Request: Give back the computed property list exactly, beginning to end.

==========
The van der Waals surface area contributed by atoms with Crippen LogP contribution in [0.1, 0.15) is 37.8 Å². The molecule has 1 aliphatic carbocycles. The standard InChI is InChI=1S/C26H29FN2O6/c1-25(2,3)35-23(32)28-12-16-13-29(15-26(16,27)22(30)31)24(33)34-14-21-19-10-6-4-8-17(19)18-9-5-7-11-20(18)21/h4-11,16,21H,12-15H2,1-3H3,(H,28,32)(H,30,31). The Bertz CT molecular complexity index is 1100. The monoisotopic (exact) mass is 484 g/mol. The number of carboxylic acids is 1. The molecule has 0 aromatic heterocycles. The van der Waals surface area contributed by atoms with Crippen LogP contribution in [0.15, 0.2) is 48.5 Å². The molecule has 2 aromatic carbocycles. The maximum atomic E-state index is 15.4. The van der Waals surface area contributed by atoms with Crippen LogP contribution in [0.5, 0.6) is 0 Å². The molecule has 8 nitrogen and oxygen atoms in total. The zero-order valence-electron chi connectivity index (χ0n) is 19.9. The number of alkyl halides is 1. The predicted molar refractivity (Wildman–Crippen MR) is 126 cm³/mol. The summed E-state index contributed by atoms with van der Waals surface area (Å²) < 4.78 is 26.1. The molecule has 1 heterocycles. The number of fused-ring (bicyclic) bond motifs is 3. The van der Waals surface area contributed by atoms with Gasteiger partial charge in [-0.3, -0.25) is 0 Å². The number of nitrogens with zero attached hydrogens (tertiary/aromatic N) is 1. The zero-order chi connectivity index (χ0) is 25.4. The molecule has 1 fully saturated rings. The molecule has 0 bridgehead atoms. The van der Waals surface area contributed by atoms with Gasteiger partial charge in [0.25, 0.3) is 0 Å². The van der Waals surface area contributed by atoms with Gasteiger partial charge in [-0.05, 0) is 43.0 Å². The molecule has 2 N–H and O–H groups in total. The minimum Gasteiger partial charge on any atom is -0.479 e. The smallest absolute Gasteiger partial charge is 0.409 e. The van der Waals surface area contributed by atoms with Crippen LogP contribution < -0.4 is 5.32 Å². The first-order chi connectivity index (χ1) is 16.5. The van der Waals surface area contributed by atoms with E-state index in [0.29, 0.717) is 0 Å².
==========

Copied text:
The van der Waals surface area contributed by atoms with Crippen LogP contribution in [0.1, 0.15) is 37.8 Å². The molecule has 1 aliphatic carbocycles. The standard InChI is InChI=1S/C26H29FN2O6/c1-25(2,3)35-23(32)28-12-16-13-29(15-26(16,27)22(30)31)24(33)34-14-21-19-10-6-4-8-17(19)18-9-5-7-11-20(18)21/h4-11,16,21H,12-15H2,1-3H3,(H,28,32)(H,30,31). The Bertz CT molecular complexity index is 1100. The monoisotopic (exact) mass is 484 g/mol. The number of carboxylic acids is 1. The molecule has 0 aromatic heterocycles. The van der Waals surface area contributed by atoms with Crippen LogP contribution in [0.15, 0.2) is 48.5 Å². The molecule has 2 aromatic carbocycles. The maximum atomic E-state index is 15.4. The van der Waals surface area contributed by atoms with Crippen LogP contribution in [0.5, 0.6) is 0 Å². The molecule has 8 nitrogen and oxygen atoms in total. The zero-order valence-electron chi connectivity index (χ0n) is 19.9. The number of alkyl halides is 1. The predicted molar refractivity (Wildman–Crippen MR) is 126 cm³/mol. The summed E-state index contributed by atoms with van der Waals surface area (Å²) < 4.78 is 26.1. The molecule has 1 heterocycles. The number of fused-ring (bicyclic) bond motifs is 3. The van der Waals surface area contributed by atoms with Gasteiger partial charge in [-0.3, -0.25) is 0 Å². The number of nitrogens with zero attached hydrogens (tertiary/aromatic N) is 1. The zero-order chi connectivity index (χ0) is 25.4. The molecule has 1 fully saturated rings. The molecule has 0 bridgehead atoms. The van der Waals surface area contributed by atoms with Gasteiger partial charge in [0.25, 0.3) is 0 Å². The van der Waals surface area contributed by atoms with Gasteiger partial charge in [-0.05, 0) is 43.0 Å². The molecule has 2 N–H and O–H groups in total. The minimum Gasteiger partial charge on any atom is -0.479 e. The smallest absolute Gasteiger partial charge is 0.409 e. The van der Waals surface area contributed by atoms with Crippen LogP contribution < -0.4 is 5.32 Å². The first-order chi connectivity index (χ1) is 16.5. The van der Waals surface area contributed by atoms with E-state index in [0.29, 0.717) is 0 Å².